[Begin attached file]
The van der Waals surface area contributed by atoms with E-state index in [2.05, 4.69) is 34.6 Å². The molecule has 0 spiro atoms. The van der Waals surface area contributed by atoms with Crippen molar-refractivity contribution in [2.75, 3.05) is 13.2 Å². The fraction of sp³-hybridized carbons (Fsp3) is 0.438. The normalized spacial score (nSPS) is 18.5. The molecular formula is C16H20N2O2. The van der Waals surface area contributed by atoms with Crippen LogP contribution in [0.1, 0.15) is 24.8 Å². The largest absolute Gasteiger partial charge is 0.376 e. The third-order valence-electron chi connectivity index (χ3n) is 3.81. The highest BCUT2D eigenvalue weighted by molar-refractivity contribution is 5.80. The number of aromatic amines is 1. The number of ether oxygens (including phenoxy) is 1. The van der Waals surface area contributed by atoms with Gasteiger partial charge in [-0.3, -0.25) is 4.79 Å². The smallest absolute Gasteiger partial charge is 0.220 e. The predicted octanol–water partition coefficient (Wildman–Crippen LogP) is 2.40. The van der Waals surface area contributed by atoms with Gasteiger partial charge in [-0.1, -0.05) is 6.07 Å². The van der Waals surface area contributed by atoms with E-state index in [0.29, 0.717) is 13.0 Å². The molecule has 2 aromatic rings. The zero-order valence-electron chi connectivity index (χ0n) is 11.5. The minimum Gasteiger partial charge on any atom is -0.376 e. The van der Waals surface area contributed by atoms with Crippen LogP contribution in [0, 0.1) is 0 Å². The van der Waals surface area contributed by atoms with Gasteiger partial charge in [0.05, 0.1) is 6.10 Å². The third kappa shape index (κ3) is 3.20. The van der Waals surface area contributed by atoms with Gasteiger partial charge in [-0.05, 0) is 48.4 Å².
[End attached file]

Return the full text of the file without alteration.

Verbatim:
The van der Waals surface area contributed by atoms with E-state index in [2.05, 4.69) is 34.6 Å². The molecule has 0 spiro atoms. The van der Waals surface area contributed by atoms with Crippen molar-refractivity contribution in [2.75, 3.05) is 13.2 Å². The fraction of sp³-hybridized carbons (Fsp3) is 0.438. The normalized spacial score (nSPS) is 18.5. The molecular formula is C16H20N2O2. The van der Waals surface area contributed by atoms with Crippen LogP contribution in [0.1, 0.15) is 24.8 Å². The largest absolute Gasteiger partial charge is 0.376 e. The third-order valence-electron chi connectivity index (χ3n) is 3.81. The highest BCUT2D eigenvalue weighted by molar-refractivity contribution is 5.80. The number of aromatic amines is 1. The number of ether oxygens (including phenoxy) is 1. The van der Waals surface area contributed by atoms with Gasteiger partial charge in [-0.3, -0.25) is 4.79 Å². The smallest absolute Gasteiger partial charge is 0.220 e. The predicted octanol–water partition coefficient (Wildman–Crippen LogP) is 2.40. The van der Waals surface area contributed by atoms with Gasteiger partial charge in [-0.1, -0.05) is 6.07 Å². The van der Waals surface area contributed by atoms with E-state index in [0.29, 0.717) is 13.0 Å². The molecule has 2 aromatic rings. The zero-order valence-electron chi connectivity index (χ0n) is 11.5. The minimum Gasteiger partial charge on any atom is -0.376 e. The van der Waals surface area contributed by atoms with Crippen LogP contribution in [0, 0.1) is 0 Å². The van der Waals surface area contributed by atoms with Gasteiger partial charge in [0.05, 0.1) is 6.10 Å². The third kappa shape index (κ3) is 3.20. The van der Waals surface area contributed by atoms with Gasteiger partial charge in [-0.05, 0) is 48.4 Å².